Homily for the 3rd Sunday of Advent Year C (4)

Homily for the 3rd Sunday of Advent Year C (GAUDETE SUNDAY)

Theme: Rejoice in the Lord

By: Fr. Cyril Unachukwu CCE


Homily for Sunday December 12 2021

To be joyful is an essential element of the faith we profess as Christians. It is part and parcel of our hope on the fulfilment of the promises of God. The ultimate foundation of the Christian joy is Jesus Christ. In the life and mission of Christ, we locate and concretely experience the very source of joy we must carry in our hearts. The Gospel demands us to carry this joy ( _Evangelii Gaudium_) to our brothers and sisters through our personal life-witness to the values of the Christian faith. May the joy of Christ dispel every form of sadness in our hearts and all sources of sadness around us; Amen.

The Liturgical Theme and Tone of every Third Sunday of Advent is that of _Rejoice_. This theme and tone is underlined by the Entrance Antiphon which proclaims “Gaudete in Domino – Rejoice in the Lord.” The Third Sunday of Advent received its title from this Entrance Antiphon for which it is traditionally called _Gaudete Sunday_. The palpable liturgical expression of this joy is seen in the traditional liturgical colour of the day, namely, rose. This colour (rose) is derived by mixing a little portion of the white colour of the Christmas feast to the purple colour of Advent. This little portion of white colour signifies a little bit of the joy, hilarity and festive mode of the Christmas Feast. It may seem out of place to invite the faithful to rejoice in the midst of the penitential, recollective and expectancy modes of the Season. More still, with the sad situations around the world, sicknesses, wars, dehumanisations and various forms of abuse, ringing the bell of joy may seem insensitive. On the contrary, the invitation to rejoice is a visible and laudable expression of faith on the certainty of the content of our hope. Saint Paul underlined this fact in the Second Reading (Phil 4:4-7); “I want you to be happy, always happy in the Lord; I repeat, what I want is your happiness… The Lord is near.” That the Lord is near does not only confirm the fact that our hope on God is not an empty hope but also, it brings us to begin to feel the closeness of the joy which our hope in the coming Lord brings; _Gaudium et spes_. This is the content of the preaching of John the Baptist in the Gospel Reading of today (Luke 3:10-18), “I baptise you with water, but someone is coming, someone who is more powerful than I am, and I am not fit to undo the strap of His sandals; He will baptise you with the Holy Spirit and fire.” This feeling of expectancy with which the people accepted the message of John the Baptist was laden with joy; the joy that is inspired by a glimpse of the Light of Salvation; the joy that brightens our faces and makes light our burdens; the joy that inspires us to burst into praises, in the words of the Psalmist, to “sing and shout for joy for great in your midst is the Holy One of Israel.” Truly, the Lord is near!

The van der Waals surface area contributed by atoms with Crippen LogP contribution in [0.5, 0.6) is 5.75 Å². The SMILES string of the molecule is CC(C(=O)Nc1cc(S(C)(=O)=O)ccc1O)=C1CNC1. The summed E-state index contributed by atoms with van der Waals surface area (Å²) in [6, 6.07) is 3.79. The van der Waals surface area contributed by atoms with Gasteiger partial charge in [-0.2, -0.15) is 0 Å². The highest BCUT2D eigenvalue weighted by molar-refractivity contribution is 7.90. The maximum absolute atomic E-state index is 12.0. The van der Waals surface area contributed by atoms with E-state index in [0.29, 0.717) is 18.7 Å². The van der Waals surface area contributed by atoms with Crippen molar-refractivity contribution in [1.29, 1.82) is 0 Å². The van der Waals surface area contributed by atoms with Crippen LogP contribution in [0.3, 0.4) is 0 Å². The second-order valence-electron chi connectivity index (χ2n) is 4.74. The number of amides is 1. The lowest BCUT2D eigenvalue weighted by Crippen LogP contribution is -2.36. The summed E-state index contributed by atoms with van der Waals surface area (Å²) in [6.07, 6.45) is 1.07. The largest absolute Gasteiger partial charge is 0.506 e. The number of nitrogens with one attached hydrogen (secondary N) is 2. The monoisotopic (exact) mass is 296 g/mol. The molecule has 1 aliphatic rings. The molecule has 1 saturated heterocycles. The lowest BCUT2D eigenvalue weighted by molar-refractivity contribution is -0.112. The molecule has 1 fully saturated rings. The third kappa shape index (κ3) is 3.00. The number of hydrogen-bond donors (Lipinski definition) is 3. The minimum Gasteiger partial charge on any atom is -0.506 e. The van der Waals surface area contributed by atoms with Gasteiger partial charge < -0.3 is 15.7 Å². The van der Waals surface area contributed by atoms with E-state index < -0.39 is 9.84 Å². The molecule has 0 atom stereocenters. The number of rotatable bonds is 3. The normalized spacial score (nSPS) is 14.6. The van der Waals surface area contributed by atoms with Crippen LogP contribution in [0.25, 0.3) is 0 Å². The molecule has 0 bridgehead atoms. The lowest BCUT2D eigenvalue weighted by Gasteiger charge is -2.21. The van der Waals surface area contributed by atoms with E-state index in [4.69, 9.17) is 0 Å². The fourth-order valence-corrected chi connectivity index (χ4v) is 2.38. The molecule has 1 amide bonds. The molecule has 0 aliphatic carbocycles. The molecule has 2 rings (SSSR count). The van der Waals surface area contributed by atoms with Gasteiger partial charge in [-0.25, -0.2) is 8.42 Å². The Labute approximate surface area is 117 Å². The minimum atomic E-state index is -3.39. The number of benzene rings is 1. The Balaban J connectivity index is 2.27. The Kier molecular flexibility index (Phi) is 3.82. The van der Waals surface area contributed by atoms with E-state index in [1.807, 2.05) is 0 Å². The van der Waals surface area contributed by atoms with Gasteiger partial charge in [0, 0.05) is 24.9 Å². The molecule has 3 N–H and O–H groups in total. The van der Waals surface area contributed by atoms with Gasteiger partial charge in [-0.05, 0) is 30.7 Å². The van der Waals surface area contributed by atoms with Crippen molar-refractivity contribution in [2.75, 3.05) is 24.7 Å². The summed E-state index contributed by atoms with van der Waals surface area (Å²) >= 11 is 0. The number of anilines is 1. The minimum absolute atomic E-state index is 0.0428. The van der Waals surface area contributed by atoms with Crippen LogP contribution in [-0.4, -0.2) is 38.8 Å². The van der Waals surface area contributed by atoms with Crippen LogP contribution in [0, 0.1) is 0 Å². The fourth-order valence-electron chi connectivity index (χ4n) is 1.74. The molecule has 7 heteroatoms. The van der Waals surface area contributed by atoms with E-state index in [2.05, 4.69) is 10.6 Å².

The prophets and the people of God had always joyfully expected the coming of the Messiah. They were joyful because they knew that His appearance will change their story for good. The First Reading (Zephaniah 3:14-18) recaptures that joyful hope as the prophet convoked the people to a festival of joy; “rejoice, exult with all your heart… the Lord has repealed your sentence; He has driven your enemies away.” These enemies are the sources of our sadness and disorientation. These enemies have an agenda to distort everything godly and to distract God’s children from focusing on Him. Part of their major goal is to empty us of the joy we have in us; the joy of our salvation. Fortunately for us, these enemies haven’t the power to achieve this goal without our cooperation. Hence, the invocation to joy is also an invocation to cooperate with God to eradicate all sources of sadness and backwardness in our society. It is a summons to refrain from old and crooked ways; to avoid gossips and calumny, to be charitable and generous, to be just and fair in our dealings with others and to encourage each on the path of righteousness. The invocation to be joyful is an invitation to be penitent and to learn mercy and forgiveness. The Advent Joy is a fountain of reconciliation, where we experience reconciliation with God and sincerely dispose ourselves to be reconciled with one another. These are the indications of our personal and communal preparedness to encounter the King of kings when He comes. In fact, the clearest sign of our joyfulness is the positive disposition to do good and to promote the cause of righteousness. By persisting and insisting in doing good we render the devil and his cohorts powerless and jobless. The more jobless and powerless the devil and his cohorts become, the more joy we shall have in our lives and communities, and the Light of God will shine in a brighter mode in us.

Lord, looking around us, we see many reasons to be sad and downcast. But looking up to You, we discover even many more reasons to be joyful and hopeful in the manifestation of Your power and presence amongst us. May the joy of knowing You and the joy of our salvation in You never be stolen from us nor lost by us; Amen. Happy Sunday;

Fr Cyril Unachukwu CCE

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